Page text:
Here are 5 signs that you’ve found a great recruiter that can really add value to your job search, even if you already know the company or know about the jobs online.

Past success: You want to work with a recruiter that has successfully placed candidates at that company in the past. Look for the recruiter to reference their past placements. Ideally, these past placements have become valuable networking contacts for the recruiter. The right recruiter to work with is the one with a solid history of success at the companies that best fit your skills in your local area.

Company knowledge: What does the recruiter know that you don’t know? Recruiters should have a detailed knowledge of the company that goes well beyond what can be found on the web. They should be able to tell you about the company culture and examples of previous hires at the company, or problems with certain managers, etc… Look for fluid discussion about the inner workings of the organization.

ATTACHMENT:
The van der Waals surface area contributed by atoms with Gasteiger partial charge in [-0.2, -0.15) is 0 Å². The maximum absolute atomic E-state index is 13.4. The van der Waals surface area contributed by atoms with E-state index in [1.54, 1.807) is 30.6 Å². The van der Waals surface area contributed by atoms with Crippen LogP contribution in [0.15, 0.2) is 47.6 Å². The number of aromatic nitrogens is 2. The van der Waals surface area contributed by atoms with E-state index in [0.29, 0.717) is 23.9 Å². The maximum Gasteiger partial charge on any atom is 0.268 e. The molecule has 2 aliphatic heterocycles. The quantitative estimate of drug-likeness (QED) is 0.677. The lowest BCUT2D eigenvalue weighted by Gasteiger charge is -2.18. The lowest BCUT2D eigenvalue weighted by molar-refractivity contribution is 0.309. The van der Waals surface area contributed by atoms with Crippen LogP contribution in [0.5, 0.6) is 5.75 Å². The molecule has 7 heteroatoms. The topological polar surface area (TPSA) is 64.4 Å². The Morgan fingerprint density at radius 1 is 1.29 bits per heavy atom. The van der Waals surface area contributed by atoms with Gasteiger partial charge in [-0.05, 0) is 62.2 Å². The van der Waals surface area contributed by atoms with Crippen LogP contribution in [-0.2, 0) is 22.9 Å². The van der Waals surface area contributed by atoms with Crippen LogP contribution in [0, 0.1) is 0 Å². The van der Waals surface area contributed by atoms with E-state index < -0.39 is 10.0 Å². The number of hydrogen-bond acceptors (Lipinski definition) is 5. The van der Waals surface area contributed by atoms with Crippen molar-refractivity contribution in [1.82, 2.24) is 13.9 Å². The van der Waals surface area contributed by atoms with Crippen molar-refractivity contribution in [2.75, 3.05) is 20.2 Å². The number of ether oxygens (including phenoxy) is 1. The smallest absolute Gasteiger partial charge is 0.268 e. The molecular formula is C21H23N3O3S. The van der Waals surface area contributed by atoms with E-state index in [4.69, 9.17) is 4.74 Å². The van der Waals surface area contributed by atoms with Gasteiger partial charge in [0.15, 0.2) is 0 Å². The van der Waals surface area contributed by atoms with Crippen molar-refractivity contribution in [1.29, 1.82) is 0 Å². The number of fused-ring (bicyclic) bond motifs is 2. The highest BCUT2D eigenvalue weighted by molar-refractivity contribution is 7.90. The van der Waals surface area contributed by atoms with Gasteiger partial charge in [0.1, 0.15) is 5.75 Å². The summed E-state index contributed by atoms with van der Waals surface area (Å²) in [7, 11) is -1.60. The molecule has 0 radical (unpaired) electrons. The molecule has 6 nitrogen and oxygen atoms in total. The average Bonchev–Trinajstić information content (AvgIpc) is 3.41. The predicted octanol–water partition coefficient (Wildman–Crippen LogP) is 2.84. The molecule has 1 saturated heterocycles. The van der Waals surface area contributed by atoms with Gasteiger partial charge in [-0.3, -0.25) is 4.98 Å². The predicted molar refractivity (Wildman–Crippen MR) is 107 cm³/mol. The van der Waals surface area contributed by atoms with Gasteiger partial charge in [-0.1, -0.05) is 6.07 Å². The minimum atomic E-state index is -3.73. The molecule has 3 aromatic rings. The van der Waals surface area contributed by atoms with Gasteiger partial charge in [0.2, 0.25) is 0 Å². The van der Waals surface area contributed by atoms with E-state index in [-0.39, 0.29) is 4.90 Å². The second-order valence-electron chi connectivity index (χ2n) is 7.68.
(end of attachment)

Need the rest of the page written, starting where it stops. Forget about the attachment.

Project information: Good recruiters know jobs, great recruiters know projects and initiatives (the why versus just the how.) You don’t want to just know that there is a new Accountant job opening at ABC company, you want to know why that Accountant job is open and how it fits with the company’s efforts and business initiatives. A great recruiter will offer you multiple touch-points inside a company and tell you information that can’t be gleaned from the job description. By working with a great recruiter, you’ll walk into the interview with a leg-up on every other applicant.

Technical understanding: Job description are often, if not usually, filled with stock language. Positions often list every system that the company has, for example. A recruiter worth working with will tell you what the position really entails – what the hiring manager really is hurting for. Oftentimes, positions will be replacements – what was good about that last employee? What was bad? A great recruiter will have a comprehensive understanding of all the job requirements, but more importantly have a nuanced understanding of the key talent differentiators. They’ll know what the company reallywants and if they have a really great relationship, they’ll even be able to tell the company what theyshould want.